March 25, 2014 – Over the past few weeks, the Ag-Info Centre has experienced an increase in the number of calls it receives about ginseng production. This is not the first time that this root crop has come up high on the information request list so let’s look at what makes it so attractive and why more people aren’t growing it.
American ginseng (Panax quinquefolius L.), the ginseng grown commercially in Canada, is a small, fleshy rooted perennial native to Eastern North America. Grown from seed, ginseng is typically harvested three to four years after its initial planting, when it is largely considered mature. Preferring well-drained soils, it is primarily found under the canopies of large forests, with approximately 70 to 80 per cent shade coverage. In commercial production, large shade clothes are used to cover large growing areas to simulate appropriate conditions for this valuable little plant.
While ginseng has only been grown commercially in Canada since the 1700s, it has been in wide use in Asia for over 2000 years. It is commonly thought to be an adaptogen herb, meaning that it works in promoting stabilization of the body’s natural rhythms. According to the Ontario Ginseng Growers Association, nearly all the ginseng in Canada is produced in Ontario, with more than 140 growers producing four million pounds (1.8 million kg) each year. Of this, 90 per cent is exported to Asia for commercial use. There is a small amount of commercial production in British Columbia as well, but this has dwindled in previous years due to declines in price and markets. Often referred to as “Man Root” in Asia, a direct reference to its humanoid shape, the value of ginseng roots are based on a number of subjective criteria including how “man shaped” they are, colour, size, texture, etc.
“There are a number of potential reasons for the sudden resurgence of interest in ginseng; however, the majority relate to commodity prices,” says Dustin Morton, commercial horticulture specialist with Alberta Agriculture and Rural Development. “Field crop prices, which have been very good for the last couple of years, have bottomed out again and producers are looking for potentially more lucrative options. Currently, ginseng prices, which are always incredibly volatile, are at near-record highs. While price is based on the previously mentioned criteria, it also involves how it is being delivered; cleaned and trimmed roots will command a much higher price than roots pulled straight from the ground.”
Currently, prices range anywhere from $17/lb to upwards of $200/lb with an average of $40 to 50/lb. While prices have risen for the last number of years, there have been a number of years where producers have received as little as $8 to 10/lb for their product. These low years typically outweigh the higher priced years, resulting in massive losses and reliance on income from other crops, such as tobacco and orchard crops.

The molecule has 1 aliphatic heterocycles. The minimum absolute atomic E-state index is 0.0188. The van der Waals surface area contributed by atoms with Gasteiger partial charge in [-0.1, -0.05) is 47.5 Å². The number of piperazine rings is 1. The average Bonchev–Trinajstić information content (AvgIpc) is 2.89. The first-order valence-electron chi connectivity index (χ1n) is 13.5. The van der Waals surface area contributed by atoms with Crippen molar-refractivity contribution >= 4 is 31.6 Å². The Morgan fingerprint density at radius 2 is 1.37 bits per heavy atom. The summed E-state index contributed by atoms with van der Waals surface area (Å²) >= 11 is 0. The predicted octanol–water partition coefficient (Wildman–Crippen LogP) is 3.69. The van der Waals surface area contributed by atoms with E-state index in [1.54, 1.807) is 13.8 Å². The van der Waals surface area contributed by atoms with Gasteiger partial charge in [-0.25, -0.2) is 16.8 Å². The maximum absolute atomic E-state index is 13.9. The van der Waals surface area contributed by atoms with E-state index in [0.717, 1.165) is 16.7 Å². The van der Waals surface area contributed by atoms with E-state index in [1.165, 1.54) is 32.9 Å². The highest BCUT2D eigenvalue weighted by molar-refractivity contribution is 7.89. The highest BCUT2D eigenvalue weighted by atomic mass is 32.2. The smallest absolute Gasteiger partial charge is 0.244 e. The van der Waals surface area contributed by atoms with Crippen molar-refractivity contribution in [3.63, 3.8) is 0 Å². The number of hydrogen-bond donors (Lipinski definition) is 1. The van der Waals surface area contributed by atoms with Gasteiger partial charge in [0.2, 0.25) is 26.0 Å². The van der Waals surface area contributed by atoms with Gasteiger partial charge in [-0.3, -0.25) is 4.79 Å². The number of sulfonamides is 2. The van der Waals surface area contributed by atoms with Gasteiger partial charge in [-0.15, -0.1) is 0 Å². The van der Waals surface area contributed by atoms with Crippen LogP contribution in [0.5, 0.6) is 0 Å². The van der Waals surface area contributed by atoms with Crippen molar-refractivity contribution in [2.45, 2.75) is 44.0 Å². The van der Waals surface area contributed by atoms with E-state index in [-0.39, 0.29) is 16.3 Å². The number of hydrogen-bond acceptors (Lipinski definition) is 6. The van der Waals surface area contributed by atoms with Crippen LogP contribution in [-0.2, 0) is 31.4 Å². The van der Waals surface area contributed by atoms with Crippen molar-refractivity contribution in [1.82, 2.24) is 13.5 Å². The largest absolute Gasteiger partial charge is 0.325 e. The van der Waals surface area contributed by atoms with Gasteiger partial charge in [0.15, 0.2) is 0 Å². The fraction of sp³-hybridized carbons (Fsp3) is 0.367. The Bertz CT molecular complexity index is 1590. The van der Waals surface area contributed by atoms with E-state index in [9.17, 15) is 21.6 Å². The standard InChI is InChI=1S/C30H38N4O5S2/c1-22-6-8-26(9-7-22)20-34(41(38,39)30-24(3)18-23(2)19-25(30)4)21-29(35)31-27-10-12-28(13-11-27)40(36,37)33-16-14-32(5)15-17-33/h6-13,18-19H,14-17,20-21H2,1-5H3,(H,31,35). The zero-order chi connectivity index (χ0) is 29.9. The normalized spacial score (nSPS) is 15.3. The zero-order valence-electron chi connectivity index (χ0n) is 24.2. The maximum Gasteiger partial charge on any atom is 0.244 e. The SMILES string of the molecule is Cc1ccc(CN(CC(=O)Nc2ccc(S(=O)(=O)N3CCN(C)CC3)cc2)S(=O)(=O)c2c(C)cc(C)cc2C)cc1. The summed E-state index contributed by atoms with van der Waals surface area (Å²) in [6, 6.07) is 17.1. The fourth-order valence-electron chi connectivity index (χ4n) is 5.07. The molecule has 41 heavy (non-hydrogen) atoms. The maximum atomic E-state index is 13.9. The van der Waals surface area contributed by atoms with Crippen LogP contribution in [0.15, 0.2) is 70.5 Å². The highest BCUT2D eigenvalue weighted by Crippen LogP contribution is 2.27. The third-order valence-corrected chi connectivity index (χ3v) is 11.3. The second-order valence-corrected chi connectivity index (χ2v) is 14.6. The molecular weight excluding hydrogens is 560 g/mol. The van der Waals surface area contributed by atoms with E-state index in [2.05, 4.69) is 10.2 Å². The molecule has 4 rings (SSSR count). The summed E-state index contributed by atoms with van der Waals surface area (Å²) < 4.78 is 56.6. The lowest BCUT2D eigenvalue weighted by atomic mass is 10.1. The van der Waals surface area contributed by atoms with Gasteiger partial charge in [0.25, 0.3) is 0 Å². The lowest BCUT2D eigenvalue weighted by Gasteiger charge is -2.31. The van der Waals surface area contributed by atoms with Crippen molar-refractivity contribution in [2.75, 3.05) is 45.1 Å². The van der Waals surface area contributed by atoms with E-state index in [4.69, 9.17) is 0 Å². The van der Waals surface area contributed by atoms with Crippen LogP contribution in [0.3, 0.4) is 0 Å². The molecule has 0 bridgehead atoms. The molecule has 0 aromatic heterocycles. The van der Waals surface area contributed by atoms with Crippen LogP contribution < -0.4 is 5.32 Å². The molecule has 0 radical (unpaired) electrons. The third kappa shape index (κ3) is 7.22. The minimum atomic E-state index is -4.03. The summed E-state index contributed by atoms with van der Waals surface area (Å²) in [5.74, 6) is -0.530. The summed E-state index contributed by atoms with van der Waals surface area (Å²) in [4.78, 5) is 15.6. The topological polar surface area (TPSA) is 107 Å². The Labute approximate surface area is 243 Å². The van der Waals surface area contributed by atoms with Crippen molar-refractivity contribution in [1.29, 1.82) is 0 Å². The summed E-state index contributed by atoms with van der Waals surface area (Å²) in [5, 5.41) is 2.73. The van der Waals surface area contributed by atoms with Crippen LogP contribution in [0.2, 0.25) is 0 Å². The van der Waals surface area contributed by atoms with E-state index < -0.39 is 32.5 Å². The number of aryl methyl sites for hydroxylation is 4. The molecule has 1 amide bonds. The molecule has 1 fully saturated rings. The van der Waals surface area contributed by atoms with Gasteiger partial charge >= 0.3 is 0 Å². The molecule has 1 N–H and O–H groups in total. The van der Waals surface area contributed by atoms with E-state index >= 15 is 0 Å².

At the current price of $40 to 50/lb, with an average crop producing up to 3,500 lbs/acre, it is not difficult to see why there is so much interest in growing ginseng. This optimism should be tempered; however, by the expenses incurred in the production cycle. The Government of Ontario has roughly estimated these costs to be $57,000/acre (over three years). This price does not include the cost of renting land (on which ginseng can only ever be grown once) or specialty equipment such as dryers and sprayers. Couple this with the fact that there is no revenue for a minimum of three years, which is the time it takes to grow a single crop, and it becomes less economically feasible for most growers.
American ginseng has a broad habitat, from North Eastern Ontario and Quebec south to Louisiana and Arkansas. While wide ranging, it is generally considered a Zone 3 plant at best, but better suited to Zone 4. While some areas in Alberta are appropriately zoned, crop survival has historically been low because of harsh winter weather and drying winds. Producers looking to diversify with ginseng may also be surprised to find that it grows better in a very well-drained, slightly acidic soil. Alberta soils are typically more basic or alkali and are difficult to buffer without significant application of inputs. Furthermore, the plant’s requirement for shade demands the construction of semi-permanent shade structures to maintain the crop. While the expense of erecting this structure has been factored into the above expense summary, its maintenance through Alberta’s tumultuous summers has not.
“While ginseng prices are at all-time highs, Alberta producers looking for ways to diversify their operations may have better luck with other crops,” says Morton. “Market subjectivity, high input costs and less than perfect environmental conditions make ginseng a very tough sell on the prairies. Ginseng is not a quick cash crop; however, as with most things in farming, success is possible with lots of planning, hard work and a little bit of luck.”